So It is illogical to apply the standards of one racial group to another, or to apply the standards of one subgroup to another.

For the same reason there is no significant difference between our measurements in Syrian sample and standards values, because the Syrian people belong to the Caucasian race.

The results of the present study also support the idea that a morphological and anthropological findings indicate each racial group have its own standards [32].

All above is suggested that Syrian populations do not differ very much in craniofacial morphology from Caucasian; therefore the original cephalometric norms could be followed for treatment of patients belonging to Syrian populations.

6. Conclusion

1. ANB angle, beta angle, W angle and YEN angle in Syrian sample for all three classes cases showed no significant difference as compared to original value of these measurements. ((p≤0.001)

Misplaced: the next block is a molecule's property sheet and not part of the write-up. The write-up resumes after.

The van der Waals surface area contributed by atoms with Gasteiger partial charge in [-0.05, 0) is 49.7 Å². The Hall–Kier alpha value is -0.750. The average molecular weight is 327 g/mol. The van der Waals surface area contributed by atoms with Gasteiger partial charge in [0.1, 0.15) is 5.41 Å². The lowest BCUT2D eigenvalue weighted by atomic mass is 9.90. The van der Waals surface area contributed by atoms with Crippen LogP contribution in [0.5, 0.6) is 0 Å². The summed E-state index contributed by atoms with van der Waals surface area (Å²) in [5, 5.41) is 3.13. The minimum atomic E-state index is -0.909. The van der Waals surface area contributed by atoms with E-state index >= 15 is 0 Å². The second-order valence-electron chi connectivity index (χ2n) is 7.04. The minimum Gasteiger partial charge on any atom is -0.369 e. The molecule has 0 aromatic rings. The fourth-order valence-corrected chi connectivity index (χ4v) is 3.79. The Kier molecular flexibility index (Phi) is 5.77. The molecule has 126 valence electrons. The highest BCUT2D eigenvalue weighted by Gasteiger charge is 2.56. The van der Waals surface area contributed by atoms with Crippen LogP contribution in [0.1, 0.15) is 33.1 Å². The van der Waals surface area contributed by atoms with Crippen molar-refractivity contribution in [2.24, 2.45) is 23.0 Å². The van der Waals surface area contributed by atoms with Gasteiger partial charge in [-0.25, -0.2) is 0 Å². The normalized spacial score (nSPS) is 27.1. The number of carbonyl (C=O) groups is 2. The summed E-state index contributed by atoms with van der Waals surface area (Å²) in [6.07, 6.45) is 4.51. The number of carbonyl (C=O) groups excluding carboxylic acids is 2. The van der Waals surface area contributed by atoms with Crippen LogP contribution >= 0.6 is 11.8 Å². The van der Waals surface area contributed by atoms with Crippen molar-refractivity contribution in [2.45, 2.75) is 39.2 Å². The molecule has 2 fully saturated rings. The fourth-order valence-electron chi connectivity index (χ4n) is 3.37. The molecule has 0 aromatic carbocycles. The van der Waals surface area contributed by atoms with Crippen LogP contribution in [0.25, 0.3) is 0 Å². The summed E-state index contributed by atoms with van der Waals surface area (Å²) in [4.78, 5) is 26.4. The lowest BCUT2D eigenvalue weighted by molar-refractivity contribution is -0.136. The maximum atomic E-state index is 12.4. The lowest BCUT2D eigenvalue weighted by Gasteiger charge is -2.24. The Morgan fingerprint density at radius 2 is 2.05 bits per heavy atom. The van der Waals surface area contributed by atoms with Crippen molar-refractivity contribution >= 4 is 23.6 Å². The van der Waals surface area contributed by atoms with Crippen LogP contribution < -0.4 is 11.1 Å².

2. The results suggest that our values similar to the original data. Therefore, all the performed measurements are valid and can also be used on an Arabian or at least a Syrian population to evaluate Sagittal discrepancy.

3. Syrian populations do not differ very much in craniofacial morphology from Caucasian; therefore the original cephalometric norms could be followed for treatment of patients belonging to Syrian populations.

Acknowledgement

The authors would like to thank the subjects who participated in this study. This research was supported by Department of Orthodontics in Faculty of Dentistry/Tishreen University.